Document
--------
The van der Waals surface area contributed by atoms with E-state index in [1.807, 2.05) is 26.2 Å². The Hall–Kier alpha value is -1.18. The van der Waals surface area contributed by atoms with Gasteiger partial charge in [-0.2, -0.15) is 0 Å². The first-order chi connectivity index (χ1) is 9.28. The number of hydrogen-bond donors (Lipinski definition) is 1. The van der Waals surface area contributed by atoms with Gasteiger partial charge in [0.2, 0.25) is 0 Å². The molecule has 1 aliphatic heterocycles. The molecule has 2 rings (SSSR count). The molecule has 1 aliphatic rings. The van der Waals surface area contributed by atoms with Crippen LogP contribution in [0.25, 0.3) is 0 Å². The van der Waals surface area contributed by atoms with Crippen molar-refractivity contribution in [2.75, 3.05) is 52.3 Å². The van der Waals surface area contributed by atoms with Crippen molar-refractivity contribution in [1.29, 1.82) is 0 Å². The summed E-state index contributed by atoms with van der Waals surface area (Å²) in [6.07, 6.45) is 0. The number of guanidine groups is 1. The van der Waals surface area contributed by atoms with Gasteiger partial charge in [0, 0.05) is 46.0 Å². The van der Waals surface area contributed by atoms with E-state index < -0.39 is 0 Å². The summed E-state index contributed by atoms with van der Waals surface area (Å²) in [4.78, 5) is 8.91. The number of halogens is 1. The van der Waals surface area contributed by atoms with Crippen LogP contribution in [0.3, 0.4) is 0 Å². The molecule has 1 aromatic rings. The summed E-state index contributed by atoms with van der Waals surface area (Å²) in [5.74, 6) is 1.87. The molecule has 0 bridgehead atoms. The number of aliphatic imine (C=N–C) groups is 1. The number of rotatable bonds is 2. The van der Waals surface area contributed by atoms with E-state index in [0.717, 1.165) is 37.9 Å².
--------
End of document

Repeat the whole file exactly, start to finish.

The van der Waals surface area contributed by atoms with E-state index in [1.807, 2.05) is 26.2 Å². The Hall–Kier alpha value is -1.18. The van der Waals surface area contributed by atoms with Gasteiger partial charge in [-0.2, -0.15) is 0 Å². The first-order chi connectivity index (χ1) is 9.28. The number of hydrogen-bond donors (Lipinski definition) is 1. The van der Waals surface area contributed by atoms with Gasteiger partial charge in [0.2, 0.25) is 0 Å². The molecule has 1 aliphatic heterocycles. The molecule has 2 rings (SSSR count). The molecule has 1 aliphatic rings. The van der Waals surface area contributed by atoms with Crippen LogP contribution in [0.25, 0.3) is 0 Å². The van der Waals surface area contributed by atoms with Crippen molar-refractivity contribution in [2.75, 3.05) is 52.3 Å². The van der Waals surface area contributed by atoms with Crippen molar-refractivity contribution in [1.29, 1.82) is 0 Å². The summed E-state index contributed by atoms with van der Waals surface area (Å²) in [6.07, 6.45) is 0. The number of guanidine groups is 1. The van der Waals surface area contributed by atoms with Gasteiger partial charge in [0, 0.05) is 46.0 Å². The van der Waals surface area contributed by atoms with E-state index < -0.39 is 0 Å². The summed E-state index contributed by atoms with van der Waals surface area (Å²) in [4.78, 5) is 8.91. The number of halogens is 1. The van der Waals surface area contributed by atoms with Crippen LogP contribution in [0.3, 0.4) is 0 Å². The molecule has 1 aromatic rings. The summed E-state index contributed by atoms with van der Waals surface area (Å²) in [5.74, 6) is 1.87. The molecule has 0 bridgehead atoms. The number of aliphatic imine (C=N–C) groups is 1. The number of rotatable bonds is 2. The van der Waals surface area contributed by atoms with E-state index in [0.717, 1.165) is 37.9 Å².